A suspected Islamic terrorist accused of carrying out an attack in France in which a man was decapitated was known to police, authorities have revealed.
The victim’s severed head was found stalked on a gate at the entrance of a gas factory in Grenoble, on the outskirts of Lyon, with a message written on it, reportedly in Arabic.
French officials said two men in a car had earlier crashed into the factory site and ploughed into gas canisters, sparking an explosion, at around 10am local time.
Two other people were injured in the incident which French president Francois Hollande described as having “all the hallmarks of a terrorist attack”.
The victim’s torso was found close to the factory site, while two flags - one white and one black and both with Arabic inscriptions - were discovered at the scene, a security official said.
The victim has not yet been formally identified but local media reported that he was a transport manager who was at the factory for a delivery.
One of the suspected attackers - a 30-year-old man - has been arrested after he was detained by a firefighter.
French interior minister Bernard Cazeneuve said the suspect had been under investigation for possible ties to Islamic extremists in 2006, but surveillance was dropped in 2008.
A number of other people are in custody, he added.
President Hollande, who is travelling back to France from Brussels, said there was “no doubt” the terrorists meant to cause an explosion at the factory using gas cannisters.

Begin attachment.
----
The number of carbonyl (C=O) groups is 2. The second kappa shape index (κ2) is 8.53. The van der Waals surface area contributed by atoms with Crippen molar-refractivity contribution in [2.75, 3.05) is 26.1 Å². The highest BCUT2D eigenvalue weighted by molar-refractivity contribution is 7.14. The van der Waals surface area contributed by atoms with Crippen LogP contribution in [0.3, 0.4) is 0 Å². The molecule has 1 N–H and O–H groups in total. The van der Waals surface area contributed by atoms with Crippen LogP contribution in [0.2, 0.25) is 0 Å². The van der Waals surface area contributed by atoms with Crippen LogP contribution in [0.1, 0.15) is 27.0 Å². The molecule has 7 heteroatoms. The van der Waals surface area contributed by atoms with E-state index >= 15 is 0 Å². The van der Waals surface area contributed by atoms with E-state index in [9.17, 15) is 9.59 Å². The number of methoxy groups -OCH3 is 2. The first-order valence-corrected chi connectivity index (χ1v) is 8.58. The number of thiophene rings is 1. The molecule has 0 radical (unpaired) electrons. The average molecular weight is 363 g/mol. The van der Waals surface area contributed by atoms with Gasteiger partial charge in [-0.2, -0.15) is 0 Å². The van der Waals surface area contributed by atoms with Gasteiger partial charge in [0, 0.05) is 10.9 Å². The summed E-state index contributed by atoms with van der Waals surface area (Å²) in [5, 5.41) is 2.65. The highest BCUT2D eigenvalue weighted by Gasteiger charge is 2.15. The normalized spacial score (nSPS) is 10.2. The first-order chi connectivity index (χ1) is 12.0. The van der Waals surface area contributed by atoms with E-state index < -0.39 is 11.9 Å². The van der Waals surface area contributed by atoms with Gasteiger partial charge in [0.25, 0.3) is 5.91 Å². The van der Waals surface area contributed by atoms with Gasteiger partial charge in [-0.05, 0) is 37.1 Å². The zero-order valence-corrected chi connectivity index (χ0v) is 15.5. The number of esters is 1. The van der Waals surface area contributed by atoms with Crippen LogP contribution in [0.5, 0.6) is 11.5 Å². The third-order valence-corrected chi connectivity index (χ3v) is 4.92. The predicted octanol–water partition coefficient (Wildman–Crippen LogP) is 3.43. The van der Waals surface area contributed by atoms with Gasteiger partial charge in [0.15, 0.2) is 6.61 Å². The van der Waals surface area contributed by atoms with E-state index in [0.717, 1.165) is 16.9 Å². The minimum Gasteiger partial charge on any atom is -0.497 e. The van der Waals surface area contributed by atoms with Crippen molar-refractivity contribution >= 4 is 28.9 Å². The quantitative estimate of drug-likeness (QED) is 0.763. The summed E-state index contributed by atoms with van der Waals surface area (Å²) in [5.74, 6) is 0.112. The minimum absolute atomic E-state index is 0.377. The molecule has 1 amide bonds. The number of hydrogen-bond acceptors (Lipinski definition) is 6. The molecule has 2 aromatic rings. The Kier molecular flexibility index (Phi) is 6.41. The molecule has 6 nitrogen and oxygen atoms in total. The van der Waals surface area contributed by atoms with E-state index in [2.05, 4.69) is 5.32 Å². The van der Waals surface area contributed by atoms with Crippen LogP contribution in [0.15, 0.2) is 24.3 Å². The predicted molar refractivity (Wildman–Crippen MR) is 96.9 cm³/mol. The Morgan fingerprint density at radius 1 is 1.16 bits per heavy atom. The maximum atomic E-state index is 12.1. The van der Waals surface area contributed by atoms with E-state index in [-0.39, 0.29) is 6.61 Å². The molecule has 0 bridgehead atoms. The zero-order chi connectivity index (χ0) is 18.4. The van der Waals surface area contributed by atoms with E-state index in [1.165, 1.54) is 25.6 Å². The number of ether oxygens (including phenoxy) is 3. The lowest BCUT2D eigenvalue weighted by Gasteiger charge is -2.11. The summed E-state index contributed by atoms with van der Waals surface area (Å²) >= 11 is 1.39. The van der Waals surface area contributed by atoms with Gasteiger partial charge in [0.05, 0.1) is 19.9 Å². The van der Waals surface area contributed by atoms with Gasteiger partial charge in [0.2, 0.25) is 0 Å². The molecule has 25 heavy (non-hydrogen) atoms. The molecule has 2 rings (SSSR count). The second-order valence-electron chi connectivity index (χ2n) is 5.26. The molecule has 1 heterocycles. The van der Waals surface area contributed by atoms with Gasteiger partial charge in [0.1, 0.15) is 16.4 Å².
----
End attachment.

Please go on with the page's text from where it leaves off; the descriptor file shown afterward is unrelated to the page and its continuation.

France would “never give into fear” and the attack must not “create unnecessary division”, he added.
Mr Cazeneuve said authorities were searching for possible accomplices.
A spokesman for Air Products, which runs the factory, said: “Our priority at this stage is to take care of our employees, who have been evacuated from the site and all accounted for.
“Emergency services are on site and have contained the situation. The site is secure. Our crisis and emergency response teams have been activated and are working closely with all relevant authorities.”
Prime Minister David Cameron expressed his sympathies over the incident to president Hollande.
The two leaders spoke in Brussels, where they are attending a European Council summit.
A Downing Street spokeswoman said: “He expressed his sympathies for what looks like an appalling incident.
“Details are still emerging, so we wait to see those. But it clearly looks an extremely concerning situation and our thoughts are with all those affected by it.”
Asked whether Britain was taking additional security measures in response to the attack, the Number 10 spokeswoman said the authorities were “looking at the situation closely” but had nothing further to add.
France went on high alert in January after extremist brothers Said and Cherif Kouachi killed 12 people - including two police officers - in attacks on satirical magazine Charlie Hebdo in Paris.
Mr Cazeneuve said one of the suspects in custody is thought to be Yacine Sali, who was previously investigated for “radicalisation charges”.
A woman claiming to be the suspect’s wife called French radio station Europe 1 in which she insisted the family were “normal Muslims”.
“My heart is going to stop,” she said. “I do not know what has happened. Have they arrested him?”
The woman said her husband - a father-of-three - went to work as a delivery driver at 7am and she expected him home in the afternoon.
She added: “We are normal Muslims. It is Ramadan. We have three kids and a normal family life.
“Who can I call to give me more information because here I do not understand?
“I’m afraid to do anything.”
A second suspect was arrested at his home in Saint-Quentin-Fallavier, according to French media reports.